originally written for and published on Harkla.co
“Sensory seeking” - it’s an increasingly common phrase that you’ll hear some preschool teachers, parents, and pediatricians use when describing a very active child. But what makes one child more “sensory seeking” over another? What is typical sensory exploration and what sensory behaviors make adults stop and take notice? When does “sensory seeking” warrant sensory integration therapy and how can you help at home?
Children actively explore the world around them - moving, touching, and mouthing - it’s how we learn as developing humans! The sensory stimulation that surrounds us informs how we respond. Infants, toddlers, and young developing children are all seeking sensory information because they are constantly learning through movement and sensory exploration.
Think back to your experiences with your own kids in daycare, preschool, and kindergarten. The hallmark of a great lesson plan is its multisensory design. Kids are encouraged to taste, smell, see, hear, touch, and move their bodies or objects to better understand what they are learning! You learned about PlayDoh by squeezing, pushing, smelling, and sometimes tasting it. You explored textures by glueing, finger painting, and sandbox digging! Those sensory interactions help students take in information about what they are learning, make sense of it, and respond appropriately.
Sensory processing helps with new learning. If there is a breakdown in this process, a child may not respond appropriately to the information they are receiving. Sometimes these inappropriate responses to sensory input affect a child’s ability to participate typically in play, social situations, or new learning. This is when a sensory behavior makes an adult take notice.
Sensory Modulation Disorder: Sensory Craving Type
In our Ultimate Guide to Sensory Processing Disorder (SPD), we talked about the three subtypes of SPD in line with the STAR Institute’s research. “Sensory seeking,” when it falls outside of typical child development, is a subtype of Sensory Modulation Disorder and is referred to as “Sensory Craving Type.”
Sensory Craving is described as when one is “driven to obtain sensory stimulation, but getting the stimulation results in disorganization and does not satisfy the drive for more” (STAR). This can be observed as seeking sensory input in the form of excessive licking, biting, mouthing non-food objects, jumping, crashing, climbing, moving, touching.
It is important to note the difference between what is typical sensory exploration or activity and what rises to the level of significance. Some of this difference is accounted for by age - what is normal toddler sensory development is not typical in a seven year old, for example. When clinically significant sensory craving behaviors exist, they often interfere with a child’s ability to appropriately function, attend, and interact/engage.
Also, unlike some other sensory processing disorder diagnoses, when the child receives the sensory stimulation that he seeks, it does not resolve the processing issues - in fact, it will create more disorganization.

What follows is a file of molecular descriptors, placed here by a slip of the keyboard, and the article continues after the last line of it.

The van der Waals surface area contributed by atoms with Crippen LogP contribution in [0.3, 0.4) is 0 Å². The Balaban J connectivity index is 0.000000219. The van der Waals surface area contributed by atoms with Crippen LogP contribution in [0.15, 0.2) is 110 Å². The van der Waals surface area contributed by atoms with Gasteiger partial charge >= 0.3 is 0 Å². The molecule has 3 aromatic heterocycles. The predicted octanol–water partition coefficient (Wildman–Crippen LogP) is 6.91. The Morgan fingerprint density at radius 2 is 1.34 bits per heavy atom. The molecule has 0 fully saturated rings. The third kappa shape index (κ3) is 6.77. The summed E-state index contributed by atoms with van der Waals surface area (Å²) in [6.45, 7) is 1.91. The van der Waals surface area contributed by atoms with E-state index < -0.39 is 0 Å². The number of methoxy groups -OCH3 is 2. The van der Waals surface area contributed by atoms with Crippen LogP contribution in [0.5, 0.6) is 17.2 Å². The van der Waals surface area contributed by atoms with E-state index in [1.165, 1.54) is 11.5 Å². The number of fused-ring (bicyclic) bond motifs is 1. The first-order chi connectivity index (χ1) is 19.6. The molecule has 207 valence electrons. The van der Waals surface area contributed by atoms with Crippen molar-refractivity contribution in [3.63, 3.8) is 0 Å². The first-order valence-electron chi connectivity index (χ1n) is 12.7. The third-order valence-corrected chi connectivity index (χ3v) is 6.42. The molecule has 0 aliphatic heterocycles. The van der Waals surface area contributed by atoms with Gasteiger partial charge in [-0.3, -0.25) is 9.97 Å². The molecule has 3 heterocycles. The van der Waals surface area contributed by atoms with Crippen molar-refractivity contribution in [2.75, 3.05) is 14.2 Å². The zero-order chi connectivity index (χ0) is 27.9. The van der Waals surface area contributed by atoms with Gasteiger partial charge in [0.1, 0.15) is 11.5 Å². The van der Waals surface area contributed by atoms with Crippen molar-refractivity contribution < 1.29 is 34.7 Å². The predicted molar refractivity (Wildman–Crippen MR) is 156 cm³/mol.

If your child falls into this sensory craving subtype, it is best to consult your sensory integration-trained occupational therapist on an individualized sensory diet plan.
Sensorimotor Activities to Support Active Toddlers
Toddlers are at a fun age of sensory exploration. This is a play stage that emphasizes basic interactions with people and toys. Because your child’s skills are so new, they often can’t multi-task too well and keep their balance! It’s important to remember this because they’re going to want to try it all “by myself” and you want them to be set up for success.
These activities are hands-on fun with your toddler so expect to get active with them!
Crawling through a tunnel -
Crawling offers great proprioceptive input that is calming and organizing for active little bodies. Choose a regular tunnel or a lycra tunnel for hide-and-seek activities in a multisensory way! Add pieces of a simple puzzle and crawl through to put them in the board one at a time to add some movement to simple games. Make a simple obstacle course to challenge sequencing skills.
Animal Walks -
Grab a jump rope and turn it into a limbo rope to imitate basic animal walks under it - bring on your best “bear walk” or “slithering snake” - your child will be developing motor skills and learning how to move her body in new ways just like Mom! If you’ve got an active toddler, try shaking the rope low to the ground and see if she can jump, step, or walk over it without touching the “snake!”
Finger painting -
“Finger painting” with sand, rice, actual finger paints, and even chocolate pudding make for hands-on fun to draw shapes, explore textures, and develop early visual motor skills. These activities are great for kids who like to touch and seek out tactile sensory input. Add a smell or taste component to the finger painting to offer additional sensory stimulation.
Toddlers haven’t yet mastered jumping with 2 feet by themselves, but take ahold of their hands and practice on a bouncy mattress, soft couch, or mini trampoline. Put on some music and do the freeze dance - jumping style! Try and jump for a whole song - a nursery rhyme or kids’ song will challenge their endurance for longer lasting vestibular input.
Balloon Tapping -
Whether they’re hitting a balloon with their hands or a styrofoam paddle, kids are challenging their vestibular, balance, and visual motor skills to keep the balloons from hitting the ground. Every time he bends down to pick up the balloon or looks up at the balloon in the air, your child is changing his head position - which means an extra dose of vestibular stimulation! Try batting the balloon with an adult or give kids a paddle for an extra challenge or two!